If you own one of the 949 mutual funds with a stake in
, you may be wondering how your money manager has weathered the unnerving period since the company's surprise
revenue disappointment. Well, those that weren't selling were gripping the arms of their chairs with their eyes squeezed shut, chanting:
The latest troubling news: A Bank of America analyst reportedly voiced concerns about inventory problems and said the weakened stock could drop from the mid-30s currently to the 20s.
It's not that money managers are all that surprised by the recent shakeout in the precariously high-priced optical sector. "We've been anticipating a valuation correction for quite some time," says Bruce Bartlett, a portfolio manager at
Oppenheimer Growth. But Bartlett, like probably many others, didn't think it would look this brutish. Some of the biggest names in the sector, like Nortel and
, have dropped 40% to 50% from their highs earlier in the year. "We thought it would be a three- to nine-month process," he explains.
So, now that the optical sector has been the latest "hot" sector to get knocked down by the bear's claw, what do the pros think of the group? The answer: Optics still has its die-hard fans, but the recent selloff and rising concerns -- a slowing macro-economy, pullbacks in spending by telecom service providers and inventory backups at networking equipment companies like
-- have money managers taking a harder look at the numbers.
"Sentiment on the Street has certainly changed. People are looking at the top line a lot more than they had been," says Mike Hahn, associate portfolio manager for
Focus 20, which has a hefty 15% stake in optics. Adds Hahn, "Tech is one of the more cyclical sectors, and a lot of people tend to forget that."
This year has seen a gradual toppling of other tech strongholds, from plays on Web-based business-to-business to wireless stocks, until optics appeared to be the only holdout. There's been no shortage of vocal cheerleaders for the group. Bandwidth groupies like George Gilder, an early fan of JDS Uniphase, have touted the promise of souped-up pipes to carry massive streams of data. In his
new book, Gilder quotes
in describing the allure of mega-bandwidth: "Too much of a good thing can be wonderful."
Market research firm
predicts North American revenues for optical-equipment makers will grow by about 38% next year -- a slowdown from this year's 60%, but still a pretty snappy clip.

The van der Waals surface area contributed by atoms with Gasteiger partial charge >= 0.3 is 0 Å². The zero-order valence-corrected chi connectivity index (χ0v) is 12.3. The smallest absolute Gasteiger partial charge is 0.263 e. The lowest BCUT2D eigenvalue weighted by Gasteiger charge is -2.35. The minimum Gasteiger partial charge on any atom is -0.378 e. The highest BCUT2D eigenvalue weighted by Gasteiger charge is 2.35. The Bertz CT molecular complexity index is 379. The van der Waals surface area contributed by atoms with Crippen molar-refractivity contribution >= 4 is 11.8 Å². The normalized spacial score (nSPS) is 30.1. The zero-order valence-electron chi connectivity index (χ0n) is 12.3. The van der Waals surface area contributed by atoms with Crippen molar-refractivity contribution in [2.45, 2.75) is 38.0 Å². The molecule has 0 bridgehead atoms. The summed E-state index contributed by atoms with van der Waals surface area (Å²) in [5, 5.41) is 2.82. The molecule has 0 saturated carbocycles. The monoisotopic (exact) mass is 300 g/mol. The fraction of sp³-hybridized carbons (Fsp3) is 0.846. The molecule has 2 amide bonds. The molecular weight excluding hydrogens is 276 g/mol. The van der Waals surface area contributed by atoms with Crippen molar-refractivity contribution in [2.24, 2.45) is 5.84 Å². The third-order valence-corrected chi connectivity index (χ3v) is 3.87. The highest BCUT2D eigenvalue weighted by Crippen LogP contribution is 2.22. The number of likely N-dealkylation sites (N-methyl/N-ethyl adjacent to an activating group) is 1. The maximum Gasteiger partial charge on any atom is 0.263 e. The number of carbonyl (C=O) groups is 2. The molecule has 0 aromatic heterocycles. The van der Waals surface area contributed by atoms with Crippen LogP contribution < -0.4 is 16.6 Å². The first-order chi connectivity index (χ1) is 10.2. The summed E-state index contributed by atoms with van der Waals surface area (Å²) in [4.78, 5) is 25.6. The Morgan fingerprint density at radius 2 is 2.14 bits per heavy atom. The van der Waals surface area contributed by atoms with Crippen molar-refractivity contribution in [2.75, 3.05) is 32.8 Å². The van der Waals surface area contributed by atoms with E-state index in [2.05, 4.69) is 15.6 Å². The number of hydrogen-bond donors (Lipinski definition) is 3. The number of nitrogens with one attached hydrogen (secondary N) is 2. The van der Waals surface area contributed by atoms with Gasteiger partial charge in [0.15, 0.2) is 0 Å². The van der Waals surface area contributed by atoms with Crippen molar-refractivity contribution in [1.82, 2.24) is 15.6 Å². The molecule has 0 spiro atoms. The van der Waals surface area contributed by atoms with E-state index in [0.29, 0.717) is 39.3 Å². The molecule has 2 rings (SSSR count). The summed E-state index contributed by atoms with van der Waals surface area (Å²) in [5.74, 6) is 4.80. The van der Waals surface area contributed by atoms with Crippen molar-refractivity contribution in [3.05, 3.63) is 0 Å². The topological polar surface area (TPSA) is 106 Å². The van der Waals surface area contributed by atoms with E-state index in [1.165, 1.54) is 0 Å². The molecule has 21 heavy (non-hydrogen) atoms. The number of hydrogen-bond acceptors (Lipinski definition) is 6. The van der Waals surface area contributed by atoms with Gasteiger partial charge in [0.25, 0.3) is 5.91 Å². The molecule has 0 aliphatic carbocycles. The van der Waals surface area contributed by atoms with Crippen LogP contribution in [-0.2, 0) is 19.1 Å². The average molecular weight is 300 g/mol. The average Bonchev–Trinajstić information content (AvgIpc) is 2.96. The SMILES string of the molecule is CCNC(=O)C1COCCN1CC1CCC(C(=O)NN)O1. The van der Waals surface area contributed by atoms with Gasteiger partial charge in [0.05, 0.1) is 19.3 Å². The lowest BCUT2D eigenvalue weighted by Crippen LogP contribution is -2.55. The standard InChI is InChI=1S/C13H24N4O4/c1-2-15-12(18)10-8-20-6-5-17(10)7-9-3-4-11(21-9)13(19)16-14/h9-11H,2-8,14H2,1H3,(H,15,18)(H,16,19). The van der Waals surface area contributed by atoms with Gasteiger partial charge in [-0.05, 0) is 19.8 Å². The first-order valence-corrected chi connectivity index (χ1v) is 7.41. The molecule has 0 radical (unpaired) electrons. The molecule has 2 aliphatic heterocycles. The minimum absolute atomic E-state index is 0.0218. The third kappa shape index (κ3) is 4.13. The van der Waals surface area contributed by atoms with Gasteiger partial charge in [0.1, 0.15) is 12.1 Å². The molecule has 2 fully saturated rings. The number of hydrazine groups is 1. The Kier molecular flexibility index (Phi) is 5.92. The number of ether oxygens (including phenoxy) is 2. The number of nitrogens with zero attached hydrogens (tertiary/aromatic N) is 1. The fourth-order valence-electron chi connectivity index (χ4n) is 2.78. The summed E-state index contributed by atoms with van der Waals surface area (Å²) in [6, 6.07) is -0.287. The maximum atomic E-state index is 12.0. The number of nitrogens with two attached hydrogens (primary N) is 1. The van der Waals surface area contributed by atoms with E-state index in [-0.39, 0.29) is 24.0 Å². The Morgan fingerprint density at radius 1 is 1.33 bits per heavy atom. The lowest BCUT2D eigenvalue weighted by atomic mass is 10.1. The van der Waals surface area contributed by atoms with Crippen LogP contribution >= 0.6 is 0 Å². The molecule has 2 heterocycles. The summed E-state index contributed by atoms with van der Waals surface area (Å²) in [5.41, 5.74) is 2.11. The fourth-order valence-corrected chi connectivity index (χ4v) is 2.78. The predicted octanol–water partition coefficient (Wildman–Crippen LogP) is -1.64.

Given the growing concerns, does a growth manager really need to have a stake in optics? Yes, says Catherine Dudley, manager of
State Street Research MidCap, which has about 5% in the sector. (The weighting was more like 9% before the downturn in optics stocks.) Despite a couple of big disappointments, companies like
keep pumping out good numbers, she says.
But there aren't many companies in the mid-cap range that offer quality revenue and earnings growth, she adds. Last summer Dudley sold
after it had quintupled in price and the
market cap grew too big for her mandate.
For now she's holding off on new buys, because she considers the overall economic outlook to be more important than the potential of individual companies. "I think in order to add to the really aggressive, hypergrowth stocks, you need to have an upwardly trending market environment, which we absolutely have not had for the last six months. The macro environment has been deteriorating. The potential for demand for tech has been slowing down."
Transamerica Premier Equity, Jeff Van Harte has no holdings in optics, though he's enthusiastic about the fundamentals of the sector. He thinks the stocks are still too expensive, and he's unnerved by "lumpy" product cycles. "These are very expensive pieces of technology," he says. "It's not like they're selling millions of PCs. A network may order up a lot of switches, then just stop for a while."
Some investors fear that optical-components makers may be primed to go through the same boom-bust inventory cycle as semiconductors, says Merrill Lynch's Hahn. "That's really why Nortel's announcement scared everybody so much."
Another factor: the uncertain prospects of some of the service providers who buy from networking-equipment companies. "Everybody's in a build-it-and-they-will-come mode," says Van Harte. "I believe that, but not all of the people that build it will make a return on capital." He thinks consolidation among service providers would force reductions in capital spending, which would hurt the stocks of equipment makers.